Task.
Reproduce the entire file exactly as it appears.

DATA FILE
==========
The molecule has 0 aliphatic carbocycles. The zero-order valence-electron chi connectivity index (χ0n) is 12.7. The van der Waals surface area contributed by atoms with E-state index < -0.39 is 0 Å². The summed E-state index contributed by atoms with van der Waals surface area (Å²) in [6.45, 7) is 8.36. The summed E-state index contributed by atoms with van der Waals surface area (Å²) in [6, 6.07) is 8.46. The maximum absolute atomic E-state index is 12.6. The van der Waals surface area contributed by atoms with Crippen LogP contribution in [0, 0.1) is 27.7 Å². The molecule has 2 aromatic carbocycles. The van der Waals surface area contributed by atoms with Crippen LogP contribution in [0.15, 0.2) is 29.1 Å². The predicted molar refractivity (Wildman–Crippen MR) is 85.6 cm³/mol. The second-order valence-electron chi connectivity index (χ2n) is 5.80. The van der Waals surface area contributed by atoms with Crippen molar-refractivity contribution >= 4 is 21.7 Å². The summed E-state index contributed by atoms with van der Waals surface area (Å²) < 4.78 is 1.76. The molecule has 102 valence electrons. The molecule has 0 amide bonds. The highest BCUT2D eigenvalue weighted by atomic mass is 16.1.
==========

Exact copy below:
The molecule has 0 aliphatic carbocycles. The zero-order valence-electron chi connectivity index (χ0n) is 12.7. The van der Waals surface area contributed by atoms with E-state index < -0.39 is 0 Å². The summed E-state index contributed by atoms with van der Waals surface area (Å²) in [6.45, 7) is 8.36. The summed E-state index contributed by atoms with van der Waals surface area (Å²) in [6, 6.07) is 8.46. The maximum absolute atomic E-state index is 12.6. The van der Waals surface area contributed by atoms with Crippen LogP contribution in [0, 0.1) is 27.7 Å². The molecule has 2 aromatic carbocycles. The van der Waals surface area contributed by atoms with Crippen LogP contribution in [0.15, 0.2) is 29.1 Å². The predicted molar refractivity (Wildman–Crippen MR) is 85.6 cm³/mol. The second-order valence-electron chi connectivity index (χ2n) is 5.80. The van der Waals surface area contributed by atoms with Crippen molar-refractivity contribution >= 4 is 21.7 Å². The summed E-state index contributed by atoms with van der Waals surface area (Å²) < 4.78 is 1.76. The molecule has 102 valence electrons. The molecule has 0 amide bonds. The highest BCUT2D eigenvalue weighted by atomic mass is 16.1.